Monday, November 05, 2007

Mental health on the gulf coast

Feeling well enough to go to work. Guess I should get something accomplished. Blogging – yep, that’s what’s important.

I read an article that didn’t surprise me. It says that there continues to be a mental health crisis in the gulf coast region affected by Hurricane Katrina. It also highlights the lack of mental health providers in the area, especially outside of the metro-New Orleans area. Once again, I feel the need to speak for my people.

People still live in FEAM trailers with no prospect of moving out. There is no affordable housing available. The upper and middle class folks have been able to move on. Those without the means, however, are still stuck in pretty much the same place they were on the afternoon of August 29, 2005. You can’t “pull yourself up by the bootstraps” when you don’t know how. Mental illness is a disease….. just like cancer and diabetes. If you don’t receive treatment, you will die.

Another silent group is the children of the disaster. Is anyone thinking of the future? There are hundreds of “Katrina babies” – those children born 9-12 months after the storm. These children will have no memory of Katrina or its physical aftermath. The problem is these children will be raised by parents who could very well be suffering from the emotional aftermath of the storm. These children will suffer the consequences of their parents’ disease. Sadly, it’s preventable. If the parents receive adequate mental health care, the children will in turn receive the benefits. Healthy parents raise healthy children. And if you think this isn’t your problem, just remember. These children could end up in your communities dating your children someday. Think about it.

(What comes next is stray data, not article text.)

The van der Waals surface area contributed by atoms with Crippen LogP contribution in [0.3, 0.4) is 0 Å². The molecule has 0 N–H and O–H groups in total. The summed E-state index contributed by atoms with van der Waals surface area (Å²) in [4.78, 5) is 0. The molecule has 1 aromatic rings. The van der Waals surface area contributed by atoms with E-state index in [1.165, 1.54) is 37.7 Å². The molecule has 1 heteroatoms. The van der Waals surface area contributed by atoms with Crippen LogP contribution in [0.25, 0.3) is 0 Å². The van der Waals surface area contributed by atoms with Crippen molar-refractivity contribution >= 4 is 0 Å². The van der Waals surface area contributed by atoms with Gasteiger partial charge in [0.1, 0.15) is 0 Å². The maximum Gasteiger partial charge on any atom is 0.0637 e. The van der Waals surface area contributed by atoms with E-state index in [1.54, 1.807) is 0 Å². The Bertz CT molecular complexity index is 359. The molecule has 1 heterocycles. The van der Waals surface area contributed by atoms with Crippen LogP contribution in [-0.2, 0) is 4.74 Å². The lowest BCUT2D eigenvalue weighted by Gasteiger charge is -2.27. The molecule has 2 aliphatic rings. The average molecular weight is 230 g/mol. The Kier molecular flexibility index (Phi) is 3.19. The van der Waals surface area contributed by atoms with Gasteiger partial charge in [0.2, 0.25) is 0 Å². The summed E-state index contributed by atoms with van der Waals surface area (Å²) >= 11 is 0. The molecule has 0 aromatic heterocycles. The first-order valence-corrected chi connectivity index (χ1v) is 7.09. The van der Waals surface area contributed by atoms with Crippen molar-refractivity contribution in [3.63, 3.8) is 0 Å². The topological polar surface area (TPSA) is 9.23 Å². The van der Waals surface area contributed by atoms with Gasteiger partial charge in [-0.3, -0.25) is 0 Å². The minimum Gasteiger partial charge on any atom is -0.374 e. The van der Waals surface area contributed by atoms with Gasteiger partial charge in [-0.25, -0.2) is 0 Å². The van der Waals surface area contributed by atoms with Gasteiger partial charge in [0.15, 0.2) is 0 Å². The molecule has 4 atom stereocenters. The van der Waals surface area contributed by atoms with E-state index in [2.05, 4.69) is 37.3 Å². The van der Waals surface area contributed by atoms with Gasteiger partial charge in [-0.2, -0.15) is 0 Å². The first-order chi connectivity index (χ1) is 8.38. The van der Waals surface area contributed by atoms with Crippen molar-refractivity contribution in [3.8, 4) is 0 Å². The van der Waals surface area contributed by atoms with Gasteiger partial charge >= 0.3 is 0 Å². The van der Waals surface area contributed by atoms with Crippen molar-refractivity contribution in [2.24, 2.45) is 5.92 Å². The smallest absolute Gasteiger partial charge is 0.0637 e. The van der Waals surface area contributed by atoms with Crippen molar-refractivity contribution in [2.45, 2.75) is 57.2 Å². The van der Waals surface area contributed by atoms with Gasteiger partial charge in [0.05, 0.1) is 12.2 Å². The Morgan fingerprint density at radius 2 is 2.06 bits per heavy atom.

Whether or not these people should have had kids in the first place misses the point. The reality is that the children are here, in the flesh, and they need help. A 15 month old child can’t ask Mommy and Daddy to stop fighting. He just learns that yelling and hitting must be how be people relate to one another. Lessons like that are hard to forget.

I know I’m not doing this topic justice. Even so, I thought it was important to share. If you know someone in the mental health field who would like to make a difference, tell them to contact their counterparts on the gulf coast. Volunteer. Find a way to help these people. My people.

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